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[354] American colonies cannot be enslaved but by their
chap. XIX.} 1765 Nov.
own folly, consent, or inactivity. Truly Britons have nothing at all to hope for from this most unnatural war. My countrymen, your concern is great, universal, and most just. I am an American born, and my all in this world is embarked with yours, and am deeply touched at heart for your distress. O, my country! my dear, distressed country! For you I have wrote; for you I daily pray and mourn; and, to save your invaluable rights and freedom, I would willingly die!

Forgive my lamenting tears. The dear Saviour himself wept over his native country, doomed to destruction. We appeal to our Supreme Judge against the hand whence these evils are coming. If we perish, we perish, being innocent, and our blood will be required at their hands. Shut not your eyes to your danger, O! my countrymen. Do nothing to destroy or betray the rights of your posterity; do nothing to sully or shade the memory of your noble ancestors. Let all the governments and all the inhabitants in them unitedly resolve to a man, with an immovable stability, to sacrifice their lives and fortunes, before they will part with their invaluable freedom. It will give you a happy peace in your own breasts, and secure you the most endeared affection, thanks, and blessing of your posterity; it will gain you the esteem of all true patriots and friends of liberty through the whole realm; yea, and as far as your case is known, it will gain you the esteem and the admiration of the whole world.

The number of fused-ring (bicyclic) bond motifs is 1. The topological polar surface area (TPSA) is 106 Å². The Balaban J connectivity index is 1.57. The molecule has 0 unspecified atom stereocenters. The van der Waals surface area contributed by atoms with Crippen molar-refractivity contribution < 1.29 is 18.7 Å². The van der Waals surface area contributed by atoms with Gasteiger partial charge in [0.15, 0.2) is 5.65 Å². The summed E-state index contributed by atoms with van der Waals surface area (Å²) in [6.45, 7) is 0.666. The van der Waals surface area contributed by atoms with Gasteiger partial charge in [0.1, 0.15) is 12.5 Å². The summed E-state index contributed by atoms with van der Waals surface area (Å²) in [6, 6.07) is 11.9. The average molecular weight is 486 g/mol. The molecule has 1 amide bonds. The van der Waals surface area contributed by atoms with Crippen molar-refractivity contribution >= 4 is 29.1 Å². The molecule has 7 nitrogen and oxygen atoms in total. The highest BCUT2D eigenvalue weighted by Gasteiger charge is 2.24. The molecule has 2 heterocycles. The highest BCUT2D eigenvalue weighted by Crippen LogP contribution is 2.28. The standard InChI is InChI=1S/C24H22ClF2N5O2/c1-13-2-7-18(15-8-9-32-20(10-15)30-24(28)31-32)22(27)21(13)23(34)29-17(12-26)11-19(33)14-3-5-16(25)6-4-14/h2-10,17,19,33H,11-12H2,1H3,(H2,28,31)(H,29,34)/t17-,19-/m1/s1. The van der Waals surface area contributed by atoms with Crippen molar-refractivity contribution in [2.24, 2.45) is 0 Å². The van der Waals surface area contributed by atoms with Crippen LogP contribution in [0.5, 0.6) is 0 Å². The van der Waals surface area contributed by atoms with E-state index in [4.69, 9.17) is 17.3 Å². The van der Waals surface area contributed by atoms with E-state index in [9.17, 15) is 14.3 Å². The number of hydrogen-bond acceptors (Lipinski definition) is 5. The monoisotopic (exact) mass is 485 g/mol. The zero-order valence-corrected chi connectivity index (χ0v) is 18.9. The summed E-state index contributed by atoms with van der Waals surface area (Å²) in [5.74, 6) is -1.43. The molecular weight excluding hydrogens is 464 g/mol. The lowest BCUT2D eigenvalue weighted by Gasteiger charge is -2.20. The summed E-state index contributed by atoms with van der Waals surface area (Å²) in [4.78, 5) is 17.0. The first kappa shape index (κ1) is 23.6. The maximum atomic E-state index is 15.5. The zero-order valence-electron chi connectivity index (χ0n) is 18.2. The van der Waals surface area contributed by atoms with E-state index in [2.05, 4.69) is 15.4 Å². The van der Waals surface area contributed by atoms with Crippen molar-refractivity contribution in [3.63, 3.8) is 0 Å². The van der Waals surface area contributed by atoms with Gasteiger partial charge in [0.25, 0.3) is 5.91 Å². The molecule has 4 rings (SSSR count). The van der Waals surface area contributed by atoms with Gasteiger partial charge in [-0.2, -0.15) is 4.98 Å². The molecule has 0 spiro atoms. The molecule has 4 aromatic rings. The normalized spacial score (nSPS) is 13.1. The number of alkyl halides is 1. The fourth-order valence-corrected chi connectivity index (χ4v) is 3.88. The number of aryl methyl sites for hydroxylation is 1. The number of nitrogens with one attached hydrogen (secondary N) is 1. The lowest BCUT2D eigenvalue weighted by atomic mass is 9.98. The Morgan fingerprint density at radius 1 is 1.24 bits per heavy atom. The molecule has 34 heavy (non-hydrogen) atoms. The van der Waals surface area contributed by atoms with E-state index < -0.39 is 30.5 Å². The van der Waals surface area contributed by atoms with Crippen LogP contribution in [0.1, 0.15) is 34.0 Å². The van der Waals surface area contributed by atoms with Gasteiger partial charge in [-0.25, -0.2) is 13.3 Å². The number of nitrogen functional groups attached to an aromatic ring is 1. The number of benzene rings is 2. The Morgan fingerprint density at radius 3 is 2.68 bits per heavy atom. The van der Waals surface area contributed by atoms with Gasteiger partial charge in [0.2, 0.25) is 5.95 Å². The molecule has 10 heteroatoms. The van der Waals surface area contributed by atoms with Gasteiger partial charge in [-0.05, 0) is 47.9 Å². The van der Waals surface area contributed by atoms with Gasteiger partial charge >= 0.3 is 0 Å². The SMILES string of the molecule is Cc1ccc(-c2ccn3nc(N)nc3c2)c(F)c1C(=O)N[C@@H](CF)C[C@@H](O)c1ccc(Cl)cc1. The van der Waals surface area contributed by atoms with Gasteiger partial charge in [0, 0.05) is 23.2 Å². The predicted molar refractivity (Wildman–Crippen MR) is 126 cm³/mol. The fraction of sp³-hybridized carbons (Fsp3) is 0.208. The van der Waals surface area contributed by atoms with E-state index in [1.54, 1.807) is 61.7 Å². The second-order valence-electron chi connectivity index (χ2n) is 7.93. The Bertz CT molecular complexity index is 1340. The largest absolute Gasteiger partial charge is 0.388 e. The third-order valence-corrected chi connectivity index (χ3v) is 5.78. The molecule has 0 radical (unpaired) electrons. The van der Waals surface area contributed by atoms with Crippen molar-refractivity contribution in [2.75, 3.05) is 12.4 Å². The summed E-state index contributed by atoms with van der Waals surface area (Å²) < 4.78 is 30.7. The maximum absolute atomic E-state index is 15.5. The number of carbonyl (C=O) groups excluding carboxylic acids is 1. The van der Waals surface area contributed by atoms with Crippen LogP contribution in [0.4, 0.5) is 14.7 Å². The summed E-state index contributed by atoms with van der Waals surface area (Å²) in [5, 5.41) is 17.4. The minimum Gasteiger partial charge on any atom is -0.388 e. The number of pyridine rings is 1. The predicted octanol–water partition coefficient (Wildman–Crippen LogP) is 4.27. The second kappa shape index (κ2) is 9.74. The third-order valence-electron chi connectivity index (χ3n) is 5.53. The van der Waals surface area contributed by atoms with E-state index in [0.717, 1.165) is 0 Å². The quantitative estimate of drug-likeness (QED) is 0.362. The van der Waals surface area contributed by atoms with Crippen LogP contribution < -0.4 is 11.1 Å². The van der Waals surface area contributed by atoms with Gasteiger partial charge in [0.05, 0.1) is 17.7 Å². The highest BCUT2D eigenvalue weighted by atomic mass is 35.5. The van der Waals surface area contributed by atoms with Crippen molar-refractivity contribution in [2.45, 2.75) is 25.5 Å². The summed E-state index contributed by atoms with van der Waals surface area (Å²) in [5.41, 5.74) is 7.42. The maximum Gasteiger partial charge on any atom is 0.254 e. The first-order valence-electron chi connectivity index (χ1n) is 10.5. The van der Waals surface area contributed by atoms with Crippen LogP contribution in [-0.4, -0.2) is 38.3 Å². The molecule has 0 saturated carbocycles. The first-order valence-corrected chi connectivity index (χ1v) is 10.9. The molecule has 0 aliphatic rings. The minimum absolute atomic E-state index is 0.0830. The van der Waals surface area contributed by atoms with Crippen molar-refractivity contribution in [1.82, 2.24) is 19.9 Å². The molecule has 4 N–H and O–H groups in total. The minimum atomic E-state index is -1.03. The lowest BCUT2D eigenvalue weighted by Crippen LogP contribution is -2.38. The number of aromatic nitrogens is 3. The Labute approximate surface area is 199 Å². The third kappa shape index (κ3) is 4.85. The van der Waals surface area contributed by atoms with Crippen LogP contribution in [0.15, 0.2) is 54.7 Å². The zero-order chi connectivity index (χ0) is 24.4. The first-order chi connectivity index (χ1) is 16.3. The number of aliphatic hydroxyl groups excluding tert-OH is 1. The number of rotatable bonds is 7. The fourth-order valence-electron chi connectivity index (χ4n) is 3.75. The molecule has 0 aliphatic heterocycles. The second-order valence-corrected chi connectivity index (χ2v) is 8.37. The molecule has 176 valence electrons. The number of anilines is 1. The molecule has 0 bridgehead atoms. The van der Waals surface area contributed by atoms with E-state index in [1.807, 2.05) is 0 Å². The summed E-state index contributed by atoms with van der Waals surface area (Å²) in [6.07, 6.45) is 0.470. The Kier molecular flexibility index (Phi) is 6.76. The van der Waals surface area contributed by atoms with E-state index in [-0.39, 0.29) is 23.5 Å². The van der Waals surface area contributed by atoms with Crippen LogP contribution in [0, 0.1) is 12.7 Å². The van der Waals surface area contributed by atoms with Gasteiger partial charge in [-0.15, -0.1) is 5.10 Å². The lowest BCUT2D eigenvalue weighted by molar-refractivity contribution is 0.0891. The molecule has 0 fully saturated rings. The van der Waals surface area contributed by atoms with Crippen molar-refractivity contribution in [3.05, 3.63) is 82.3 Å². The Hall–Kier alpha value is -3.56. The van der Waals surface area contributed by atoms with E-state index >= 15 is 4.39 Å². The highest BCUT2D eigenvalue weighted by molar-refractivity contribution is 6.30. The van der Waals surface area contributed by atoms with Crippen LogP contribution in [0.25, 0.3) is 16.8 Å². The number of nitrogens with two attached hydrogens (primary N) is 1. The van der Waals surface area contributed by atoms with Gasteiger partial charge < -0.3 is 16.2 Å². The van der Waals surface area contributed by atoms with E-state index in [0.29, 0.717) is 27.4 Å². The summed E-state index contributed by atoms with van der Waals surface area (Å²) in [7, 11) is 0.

Such was the spirit of the clergy of Connecticut; and such the conduct and such the language of the New London Gazette; patriots grew up within its

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